Cybercriminals still prefer to use "money mules" and drug trafficking to launder money tied to their bank hacking activities rather than cryptocurrency transactions, according to a report from SWIFT, which handles intra-bank financial transactions.
The U.S. Justice Department has filed a civil forfeiture complaint in an effort to recover millions in cryptocurrency from 280 accounts that allegedly was stolen by North Korean hackers. Prosecutors believe much of the money was laundered through Chinese exchanges.
Police have confiscated $90 million from a company allegedly owned by Alexander Vinnik, who is accused of money laundering and defrauding individuals through BTC-e, a cryptocurrency exchange he controlled.
The State Department is offering a $5 million reward for information about North Korean-sponsored hacking campaigns, according to an advisory released this week by several U.S. agencies about the ongoing threat these campaigns pose to financial institutions and others.
Police in the United Kingdom have arrested six suspects as part of a money laundering investigation tied to the February 2019 theft of $14 million from one of Malta's largest banks. Officials say malware-wielding attackers moved money to accounts in the U.S., U.K., Czech Republic and Hong Kong.
Cybercriminals are using increasingly sophisticated methods to turn illicitly gained cryptocurrency into cash, which raises new concerns about enforcing anti-money laundering laws, according to a report by Chainalysis.
Three member of a cybercriminal gang that used the GozNym malware platform to steal approximately $100 million from victims across the world have been sentenced for their roles in the scam, according to U.S. Justice Department and prosecutors in the country of Georgia.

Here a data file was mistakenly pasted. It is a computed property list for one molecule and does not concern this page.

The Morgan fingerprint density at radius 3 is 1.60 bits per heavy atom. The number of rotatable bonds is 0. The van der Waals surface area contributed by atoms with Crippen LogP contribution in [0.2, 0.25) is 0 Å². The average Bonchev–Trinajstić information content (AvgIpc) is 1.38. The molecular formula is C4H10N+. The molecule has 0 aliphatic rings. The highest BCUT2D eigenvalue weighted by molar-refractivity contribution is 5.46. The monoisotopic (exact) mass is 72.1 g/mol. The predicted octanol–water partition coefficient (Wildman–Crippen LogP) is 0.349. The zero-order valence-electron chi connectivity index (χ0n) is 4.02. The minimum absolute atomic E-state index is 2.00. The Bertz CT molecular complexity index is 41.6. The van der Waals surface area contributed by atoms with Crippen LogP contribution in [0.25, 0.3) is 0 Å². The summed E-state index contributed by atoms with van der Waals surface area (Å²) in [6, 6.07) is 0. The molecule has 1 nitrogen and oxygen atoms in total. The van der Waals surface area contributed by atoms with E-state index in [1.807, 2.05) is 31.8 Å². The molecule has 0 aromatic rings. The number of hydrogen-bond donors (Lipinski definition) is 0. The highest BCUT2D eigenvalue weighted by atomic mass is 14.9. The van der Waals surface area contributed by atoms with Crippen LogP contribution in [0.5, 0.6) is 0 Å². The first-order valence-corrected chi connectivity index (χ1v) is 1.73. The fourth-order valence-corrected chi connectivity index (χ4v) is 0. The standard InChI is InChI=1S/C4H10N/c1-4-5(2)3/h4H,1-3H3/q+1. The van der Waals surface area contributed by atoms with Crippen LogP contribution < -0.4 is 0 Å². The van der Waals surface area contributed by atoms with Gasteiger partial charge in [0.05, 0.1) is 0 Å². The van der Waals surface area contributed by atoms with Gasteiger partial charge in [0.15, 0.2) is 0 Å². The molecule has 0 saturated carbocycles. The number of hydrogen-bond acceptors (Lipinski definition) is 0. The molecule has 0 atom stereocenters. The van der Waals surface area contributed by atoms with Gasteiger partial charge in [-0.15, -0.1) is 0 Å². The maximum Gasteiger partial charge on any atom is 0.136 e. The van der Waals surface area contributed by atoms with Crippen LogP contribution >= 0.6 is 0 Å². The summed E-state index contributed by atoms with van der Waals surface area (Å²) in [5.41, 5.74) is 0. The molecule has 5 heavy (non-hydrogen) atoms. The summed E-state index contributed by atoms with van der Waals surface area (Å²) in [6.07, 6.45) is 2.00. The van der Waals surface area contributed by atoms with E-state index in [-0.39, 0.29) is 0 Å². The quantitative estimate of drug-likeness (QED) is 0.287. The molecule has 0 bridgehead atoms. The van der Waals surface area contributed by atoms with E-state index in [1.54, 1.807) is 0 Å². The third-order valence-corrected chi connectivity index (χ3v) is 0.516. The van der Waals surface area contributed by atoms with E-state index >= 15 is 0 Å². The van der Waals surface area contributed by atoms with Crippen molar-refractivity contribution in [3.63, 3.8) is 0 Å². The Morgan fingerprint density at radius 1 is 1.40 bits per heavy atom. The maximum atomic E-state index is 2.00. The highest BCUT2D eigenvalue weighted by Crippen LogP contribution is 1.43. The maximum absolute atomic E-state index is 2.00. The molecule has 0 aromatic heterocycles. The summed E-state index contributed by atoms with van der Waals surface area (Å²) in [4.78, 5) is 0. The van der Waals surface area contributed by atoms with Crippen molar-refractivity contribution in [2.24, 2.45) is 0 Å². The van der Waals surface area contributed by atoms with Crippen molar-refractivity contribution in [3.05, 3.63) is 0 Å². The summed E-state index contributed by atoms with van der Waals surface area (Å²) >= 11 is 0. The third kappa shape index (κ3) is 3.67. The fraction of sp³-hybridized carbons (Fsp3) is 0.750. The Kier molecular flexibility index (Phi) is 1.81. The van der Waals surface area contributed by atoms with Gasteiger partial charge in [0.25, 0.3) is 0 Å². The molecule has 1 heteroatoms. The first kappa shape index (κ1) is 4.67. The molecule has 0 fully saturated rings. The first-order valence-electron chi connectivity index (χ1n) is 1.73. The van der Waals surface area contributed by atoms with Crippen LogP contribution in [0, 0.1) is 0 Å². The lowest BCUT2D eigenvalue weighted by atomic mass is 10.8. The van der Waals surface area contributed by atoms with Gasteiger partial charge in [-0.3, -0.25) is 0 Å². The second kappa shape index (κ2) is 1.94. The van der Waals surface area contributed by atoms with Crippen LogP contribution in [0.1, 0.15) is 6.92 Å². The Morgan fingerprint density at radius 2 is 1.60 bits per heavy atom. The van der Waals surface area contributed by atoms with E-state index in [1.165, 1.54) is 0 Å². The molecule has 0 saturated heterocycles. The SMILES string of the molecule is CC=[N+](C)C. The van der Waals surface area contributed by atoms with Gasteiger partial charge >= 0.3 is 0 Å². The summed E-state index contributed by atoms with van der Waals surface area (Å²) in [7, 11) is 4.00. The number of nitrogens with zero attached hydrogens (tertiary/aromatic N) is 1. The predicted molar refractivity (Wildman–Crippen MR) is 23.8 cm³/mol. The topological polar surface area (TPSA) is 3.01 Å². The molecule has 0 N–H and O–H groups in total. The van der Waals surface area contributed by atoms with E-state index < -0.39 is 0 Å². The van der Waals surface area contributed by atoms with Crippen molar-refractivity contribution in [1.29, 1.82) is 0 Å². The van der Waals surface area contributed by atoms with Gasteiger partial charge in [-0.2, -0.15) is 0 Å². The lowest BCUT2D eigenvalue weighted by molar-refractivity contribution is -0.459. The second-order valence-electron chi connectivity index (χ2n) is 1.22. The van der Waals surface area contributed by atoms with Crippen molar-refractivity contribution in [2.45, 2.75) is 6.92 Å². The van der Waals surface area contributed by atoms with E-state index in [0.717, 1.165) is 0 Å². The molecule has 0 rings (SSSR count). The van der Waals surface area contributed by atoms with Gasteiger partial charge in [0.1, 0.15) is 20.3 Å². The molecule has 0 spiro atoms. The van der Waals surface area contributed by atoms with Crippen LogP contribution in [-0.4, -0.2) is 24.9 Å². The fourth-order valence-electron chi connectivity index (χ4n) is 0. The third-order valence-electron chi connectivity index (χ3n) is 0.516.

South Korean cryptocurrency exchange Upbit says hackers have stolen $49 million worth of ethereum, in what is the year's seventh major cryptocurrency heist. Much of the $158 million stolen so far this year is likely fueling the North Korean regime's appetite for luxury goods and weapons of mass destruction.
Russian national Andrei Tyurin, who was extradited last year from Eastern Europe to the United States, has stated that he plans to accept a plea deal he's reached with federal prosecutors. Tyurin has been charged with numerous crimes, including hacking JPMorgan Chase and stealing 83 million customer records.
The Canadian government has arrested a senior intelligence official on charges of working as a mole. He was reportedly unmasked after investigators found someone had pitched stolen secrets to the CEO of Phantom Secure, a secure smartphone service marketed to criminals that authorities shuttered last year.
Cybercrime is surging thanks, in part, to the availability of inexpensive hacking tools and services. A recent look by security firm Armour at black market offerings finds stolen payment card data, RDP credentials, ransomware and DDoS services are widely available for sale.